For the skeptical theist our incomplete, fallible and defeasible knowledge of the realm of value must be contrasted with God's perfect knowledge of that realm. Given this contrast, it is not unlikely that God has moral reasons for allowing evil to which we simply do not have epistemic access.
Michael Bergmann, a defender of skeptical theism, says it rests on the following, circumlocutory, premises:
- (11) We have no good reason for thinking that the possible goods we know of represent the entire domain of possible goods.
- (12) We have no good reasons for thinking that the possible evils we know of represent the entire domain of possible evils.
- (13) We have no good reasons for thinking that the entailment relations we know of between possible goods and permissible evils represent all such entailment relations.
The problem with skeptical theism is that it is too successful. A number of authors (Oppy, Almeida and Maitzen) argue that it forces you to accept a type of moral nihilism. That argument will be developed in Part 2.
4. Mapping the Argument
Okay, so I want to map the argument to this point. To do this, I am going to use the standard form of argument mapping (found, for example, in these books) with a couple of variations of my own for aesthetic purposes.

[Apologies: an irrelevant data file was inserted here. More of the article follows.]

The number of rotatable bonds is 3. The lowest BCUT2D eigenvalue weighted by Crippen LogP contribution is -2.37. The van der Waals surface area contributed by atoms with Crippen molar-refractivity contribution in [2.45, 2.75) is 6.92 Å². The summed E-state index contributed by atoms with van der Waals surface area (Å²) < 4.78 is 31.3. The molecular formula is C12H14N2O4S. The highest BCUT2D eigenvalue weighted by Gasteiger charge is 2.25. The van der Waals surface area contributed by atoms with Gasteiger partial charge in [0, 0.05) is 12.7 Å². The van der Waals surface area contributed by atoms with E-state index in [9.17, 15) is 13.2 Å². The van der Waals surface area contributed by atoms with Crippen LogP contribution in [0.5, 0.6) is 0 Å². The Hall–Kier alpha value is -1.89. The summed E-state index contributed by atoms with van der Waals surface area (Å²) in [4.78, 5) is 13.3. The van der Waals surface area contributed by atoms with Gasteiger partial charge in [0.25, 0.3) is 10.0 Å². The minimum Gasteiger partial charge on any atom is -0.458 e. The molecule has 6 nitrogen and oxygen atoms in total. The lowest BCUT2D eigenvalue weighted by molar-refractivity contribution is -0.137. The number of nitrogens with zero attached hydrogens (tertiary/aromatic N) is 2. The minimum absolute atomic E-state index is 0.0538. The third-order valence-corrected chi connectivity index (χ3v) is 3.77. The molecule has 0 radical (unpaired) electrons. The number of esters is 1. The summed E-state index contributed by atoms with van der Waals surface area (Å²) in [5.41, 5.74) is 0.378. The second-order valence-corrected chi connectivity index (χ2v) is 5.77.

In the map below:
- Every premise and conclusion listed above (from 1-13) is represented by a number in a circle.
- The supporting link between a premise and a conclusion is illustrated by a clean arrow.
- Premises that do not support a conclusion are illustrated by an arrow with a line through it.
- Premises that are linked together (i.e. premises that must be considered jointly if they are to attack or support a conclusion) have a plus symbol between them.
- Premises that are not linked together (i.e. premises that are sufficient on their own to attack or support a conclusion) do not have a plus symbol between them.
The major deviation from standard argument mapping is that I sometimes put a line beneath a set of unlinked premises and draw one arrow from this set to a single conclusion. Technically, I should have an arrow going from each independent premise to the conclusion it supports or attacks. However, I find this to be unwieldy when dealing with an argument of any considerable size: you end up with arrows all over the place.
Hopefully this will be comprehensible to all.